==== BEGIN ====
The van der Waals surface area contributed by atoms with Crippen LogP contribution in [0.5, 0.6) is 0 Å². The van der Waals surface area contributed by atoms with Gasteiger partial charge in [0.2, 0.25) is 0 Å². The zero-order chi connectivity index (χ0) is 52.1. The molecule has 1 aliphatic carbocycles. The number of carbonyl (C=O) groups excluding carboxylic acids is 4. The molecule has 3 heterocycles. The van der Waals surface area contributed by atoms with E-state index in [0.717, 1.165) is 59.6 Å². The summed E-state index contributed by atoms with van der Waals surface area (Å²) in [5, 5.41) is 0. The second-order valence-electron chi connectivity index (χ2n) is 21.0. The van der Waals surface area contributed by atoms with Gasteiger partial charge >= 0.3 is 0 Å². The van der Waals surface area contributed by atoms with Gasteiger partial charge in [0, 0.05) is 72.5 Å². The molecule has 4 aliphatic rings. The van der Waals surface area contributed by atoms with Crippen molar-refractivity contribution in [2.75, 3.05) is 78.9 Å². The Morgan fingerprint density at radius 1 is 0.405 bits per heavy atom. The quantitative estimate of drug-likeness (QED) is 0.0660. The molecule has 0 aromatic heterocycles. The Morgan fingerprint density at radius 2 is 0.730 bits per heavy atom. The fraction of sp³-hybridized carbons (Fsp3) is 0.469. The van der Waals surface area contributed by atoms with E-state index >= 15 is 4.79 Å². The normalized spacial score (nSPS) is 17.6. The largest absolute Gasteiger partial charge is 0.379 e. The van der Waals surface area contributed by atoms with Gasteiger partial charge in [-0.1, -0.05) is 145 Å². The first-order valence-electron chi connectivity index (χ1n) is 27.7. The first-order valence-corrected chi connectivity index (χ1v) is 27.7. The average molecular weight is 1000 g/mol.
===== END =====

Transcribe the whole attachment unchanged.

The van der Waals surface area contributed by atoms with Crippen LogP contribution in [0.5, 0.6) is 0 Å². The van der Waals surface area contributed by atoms with Gasteiger partial charge in [0.2, 0.25) is 0 Å². The zero-order chi connectivity index (χ0) is 52.1. The molecule has 1 aliphatic carbocycles. The number of carbonyl (C=O) groups excluding carboxylic acids is 4. The molecule has 3 heterocycles. The van der Waals surface area contributed by atoms with E-state index in [0.717, 1.165) is 59.6 Å². The summed E-state index contributed by atoms with van der Waals surface area (Å²) in [5, 5.41) is 0. The second-order valence-electron chi connectivity index (χ2n) is 21.0. The van der Waals surface area contributed by atoms with Gasteiger partial charge >= 0.3 is 0 Å². The van der Waals surface area contributed by atoms with Gasteiger partial charge in [0, 0.05) is 72.5 Å². The molecule has 4 aliphatic rings. The van der Waals surface area contributed by atoms with Crippen molar-refractivity contribution in [2.75, 3.05) is 78.9 Å². The Morgan fingerprint density at radius 1 is 0.405 bits per heavy atom. The quantitative estimate of drug-likeness (QED) is 0.0660. The molecule has 0 aromatic heterocycles. The Morgan fingerprint density at radius 2 is 0.730 bits per heavy atom. The fraction of sp³-hybridized carbons (Fsp3) is 0.469. The van der Waals surface area contributed by atoms with E-state index >= 15 is 4.79 Å². The normalized spacial score (nSPS) is 17.6. The largest absolute Gasteiger partial charge is 0.379 e. The van der Waals surface area contributed by atoms with Gasteiger partial charge in [-0.1, -0.05) is 145 Å². The first-order valence-electron chi connectivity index (χ1n) is 27.7. The first-order valence-corrected chi connectivity index (χ1v) is 27.7. The average molecular weight is 1000 g/mol.